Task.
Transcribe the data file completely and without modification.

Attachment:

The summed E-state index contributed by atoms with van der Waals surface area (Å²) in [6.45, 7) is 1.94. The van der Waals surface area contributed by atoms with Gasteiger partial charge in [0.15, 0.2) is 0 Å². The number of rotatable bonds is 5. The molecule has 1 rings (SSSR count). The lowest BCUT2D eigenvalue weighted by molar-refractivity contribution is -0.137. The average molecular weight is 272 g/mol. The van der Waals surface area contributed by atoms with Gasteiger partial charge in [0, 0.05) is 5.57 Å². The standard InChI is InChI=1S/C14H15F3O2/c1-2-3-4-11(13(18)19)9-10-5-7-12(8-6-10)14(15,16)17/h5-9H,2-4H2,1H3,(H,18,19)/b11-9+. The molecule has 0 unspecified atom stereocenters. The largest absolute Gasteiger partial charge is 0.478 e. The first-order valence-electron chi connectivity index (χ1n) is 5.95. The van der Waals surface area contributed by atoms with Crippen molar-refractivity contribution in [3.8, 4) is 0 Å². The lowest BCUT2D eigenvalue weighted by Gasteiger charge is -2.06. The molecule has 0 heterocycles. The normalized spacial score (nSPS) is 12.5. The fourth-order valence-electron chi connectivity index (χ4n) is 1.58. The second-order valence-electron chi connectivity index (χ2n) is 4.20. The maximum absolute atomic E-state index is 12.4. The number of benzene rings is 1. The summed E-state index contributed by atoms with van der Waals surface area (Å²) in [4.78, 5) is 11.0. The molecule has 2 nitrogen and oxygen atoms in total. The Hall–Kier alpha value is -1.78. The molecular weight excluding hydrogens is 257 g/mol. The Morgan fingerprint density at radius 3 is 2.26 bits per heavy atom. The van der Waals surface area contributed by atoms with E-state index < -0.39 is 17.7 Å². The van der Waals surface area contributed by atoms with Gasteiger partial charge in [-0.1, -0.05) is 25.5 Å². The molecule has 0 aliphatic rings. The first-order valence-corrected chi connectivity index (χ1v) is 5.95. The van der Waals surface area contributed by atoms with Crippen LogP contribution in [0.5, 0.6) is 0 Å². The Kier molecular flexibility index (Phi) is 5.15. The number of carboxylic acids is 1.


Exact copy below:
The summed E-state index contributed by atoms with van der Waals surface area (Å²) in [6.45, 7) is 1.94. The van der Waals surface area contributed by atoms with Gasteiger partial charge in [0.15, 0.2) is 0 Å². The number of rotatable bonds is 5. The molecule has 1 rings (SSSR count). The lowest BCUT2D eigenvalue weighted by molar-refractivity contribution is -0.137. The average molecular weight is 272 g/mol. The van der Waals surface area contributed by atoms with Gasteiger partial charge in [0, 0.05) is 5.57 Å². The standard InChI is InChI=1S/C14H15F3O2/c1-2-3-4-11(13(18)19)9-10-5-7-12(8-6-10)14(15,16)17/h5-9H,2-4H2,1H3,(H,18,19)/b11-9+. The molecule has 0 unspecified atom stereocenters. The largest absolute Gasteiger partial charge is 0.478 e. The first-order valence-electron chi connectivity index (χ1n) is 5.95. The van der Waals surface area contributed by atoms with Crippen molar-refractivity contribution in [3.8, 4) is 0 Å². The lowest BCUT2D eigenvalue weighted by Gasteiger charge is -2.06. The molecule has 0 heterocycles. The normalized spacial score (nSPS) is 12.5. The fourth-order valence-electron chi connectivity index (χ4n) is 1.58. The second-order valence-electron chi connectivity index (χ2n) is 4.20. The maximum absolute atomic E-state index is 12.4. The number of benzene rings is 1. The summed E-state index contributed by atoms with van der Waals surface area (Å²) in [4.78, 5) is 11.0. The molecule has 2 nitrogen and oxygen atoms in total. The Hall–Kier alpha value is -1.78. The molecular weight excluding hydrogens is 257 g/mol. The Morgan fingerprint density at radius 3 is 2.26 bits per heavy atom. The van der Waals surface area contributed by atoms with E-state index < -0.39 is 17.7 Å². The van der Waals surface area contributed by atoms with Gasteiger partial charge in [-0.1, -0.05) is 25.5 Å². The molecule has 0 aliphatic rings. The first-order valence-corrected chi connectivity index (χ1v) is 5.95. The van der Waals surface area contributed by atoms with Crippen LogP contribution in [0.5, 0.6) is 0 Å². The Kier molecular flexibility index (Phi) is 5.15. The number of carboxylic acids is 1.